Saturday 24 December 2011

The Ghost of Christmas Past 2

Back in 1974, Due to the power of blanket advertising (on the back of my weekly B&W reprint Marvel Comics) I knew that the Marvel Treasury Special - Superhero Holiday Grab-Bag would be the perfect accompaniment to my Christmas, like cranberry sauce and turkey. Even though Marvel had coyly avoided using the word 'Christmas' on the cover, the surfeit of holly wreathing some of my favourite heroes (Spider-Man, The Thing, The Hulk) smelt strongly and evocatively of the festive season. In the UK we still don't opt to say 'Happy Holidays' - afterall, what could be less offensive than Christmas? And I've even known Sikhs who had Christmas presents as children (from their parents) and Jewish friends and co-workers who seemed to send a heck of a lot of Christmas cards. Nearly twenty years ago when I worked for the Attorney General I remember that he received a Christmas card from the CIA. So Christmas really is for everyone...even the CIA.

Pester power failed in 1974 and I didn't get the Holiday Grab-Bag - although I did get the rather more expensive Avengers annual for 1975 (Don Heck, Avengers and X-Men versus Magneto) so I can hardly complain. Those annuals were printed with a garish almost fluorescent ink which emitted a strong smell which filled the whole room you were reading in. The odour has almost gone now, but if I crush my nose against the pages of that annual and breathe deeply it's as good as a time machine- I'm straight back to 1974. I recall that both publications had Captain America on the cover and I had no idea who he was. But I thought he had a cool costume.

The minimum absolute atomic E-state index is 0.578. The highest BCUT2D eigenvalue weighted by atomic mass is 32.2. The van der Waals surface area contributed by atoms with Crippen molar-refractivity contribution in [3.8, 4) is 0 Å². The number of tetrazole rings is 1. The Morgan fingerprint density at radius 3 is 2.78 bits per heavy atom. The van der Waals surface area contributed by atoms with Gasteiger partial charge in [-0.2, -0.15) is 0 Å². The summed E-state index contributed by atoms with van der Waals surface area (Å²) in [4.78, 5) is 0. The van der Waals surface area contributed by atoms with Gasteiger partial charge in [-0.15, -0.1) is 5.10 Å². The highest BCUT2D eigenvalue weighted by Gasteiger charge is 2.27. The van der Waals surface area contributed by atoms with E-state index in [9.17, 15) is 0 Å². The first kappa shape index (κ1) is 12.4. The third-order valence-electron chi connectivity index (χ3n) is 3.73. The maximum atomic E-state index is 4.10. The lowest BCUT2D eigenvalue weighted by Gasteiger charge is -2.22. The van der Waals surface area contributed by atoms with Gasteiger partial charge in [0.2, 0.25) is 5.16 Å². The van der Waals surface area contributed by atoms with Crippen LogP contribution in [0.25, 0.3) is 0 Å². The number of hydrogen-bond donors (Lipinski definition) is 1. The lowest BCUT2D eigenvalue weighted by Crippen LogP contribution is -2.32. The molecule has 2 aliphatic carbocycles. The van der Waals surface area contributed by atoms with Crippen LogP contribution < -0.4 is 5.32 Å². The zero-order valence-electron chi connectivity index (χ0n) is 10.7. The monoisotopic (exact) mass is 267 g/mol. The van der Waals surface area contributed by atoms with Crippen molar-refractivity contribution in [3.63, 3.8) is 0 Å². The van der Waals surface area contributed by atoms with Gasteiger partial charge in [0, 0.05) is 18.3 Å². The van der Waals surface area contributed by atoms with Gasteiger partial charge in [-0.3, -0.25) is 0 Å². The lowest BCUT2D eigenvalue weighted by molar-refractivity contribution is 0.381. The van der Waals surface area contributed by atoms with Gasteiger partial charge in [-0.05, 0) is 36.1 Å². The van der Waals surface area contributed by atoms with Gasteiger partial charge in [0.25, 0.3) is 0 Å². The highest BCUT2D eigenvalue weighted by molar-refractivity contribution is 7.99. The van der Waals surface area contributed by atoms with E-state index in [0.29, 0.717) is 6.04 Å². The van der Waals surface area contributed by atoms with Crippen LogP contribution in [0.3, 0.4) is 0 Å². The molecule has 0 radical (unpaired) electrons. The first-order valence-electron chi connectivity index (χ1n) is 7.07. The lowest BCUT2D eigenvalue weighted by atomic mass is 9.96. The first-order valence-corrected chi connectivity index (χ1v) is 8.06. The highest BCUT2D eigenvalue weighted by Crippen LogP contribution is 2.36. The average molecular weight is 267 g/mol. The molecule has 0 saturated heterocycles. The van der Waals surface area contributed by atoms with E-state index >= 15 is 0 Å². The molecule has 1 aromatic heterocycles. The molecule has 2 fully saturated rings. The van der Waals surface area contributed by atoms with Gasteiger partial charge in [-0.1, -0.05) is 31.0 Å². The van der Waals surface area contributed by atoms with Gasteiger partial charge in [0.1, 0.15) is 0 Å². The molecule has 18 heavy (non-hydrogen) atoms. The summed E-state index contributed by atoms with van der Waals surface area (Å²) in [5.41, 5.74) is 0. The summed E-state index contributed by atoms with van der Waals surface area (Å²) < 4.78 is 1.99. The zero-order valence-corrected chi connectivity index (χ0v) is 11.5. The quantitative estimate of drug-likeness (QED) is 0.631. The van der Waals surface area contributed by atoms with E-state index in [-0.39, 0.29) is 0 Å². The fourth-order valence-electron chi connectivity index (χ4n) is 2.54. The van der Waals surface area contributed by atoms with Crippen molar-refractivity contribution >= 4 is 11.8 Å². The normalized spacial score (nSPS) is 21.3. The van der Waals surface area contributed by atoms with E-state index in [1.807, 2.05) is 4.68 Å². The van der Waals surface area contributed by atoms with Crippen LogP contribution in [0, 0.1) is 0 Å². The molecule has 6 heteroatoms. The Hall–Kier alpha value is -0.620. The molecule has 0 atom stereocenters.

I finally picked up the Grab-Bag at a London comic fair in the 1990's. That allows me to give you the Christmas greeting from the back cover which is a 180 reverse view of the heroes leaping through the holly wreath .


Sunday 4 December 2011

Ghosts of Christmas Past

It is December 1969 in this picture and so I am three and half years old. It was taken in the Co-op Department Store on Parliament Street in Nottingham. As part of the queueing system that year you took a ride on a rocket ship to Santa's Grotto on the moon. So in this picture I think I am on the moon. The white cap is my complimentary Nottingham Co-op Astronaut hat and I still have the button badge I am wearing on my lapel. I was still in a push chair and my push chair couldn't fit on the rocket so the Co-op ladies wheeled it around to the Moon Grotto while we were "in flight" - watching a graphic representation of our trip to the moon on a circular screen.

I have no clear recollection of what I am saying but the family story is that I am asking for cufflinks for my father (he's had a pair stolen from his desk at work) and that I am asking for a bottle of gin for my mother (she didn't drink gin - obviously) primed to do this by my Dad because it would embarass her.

And this year is the first year I have not had to engage in the compulsory perpetuation of the Santa myth while I've been a parent...oh the relief...the lack of sneaking's like I've been one of the elders in the M. Night Shyalmalan movie 'The Village' these last few years.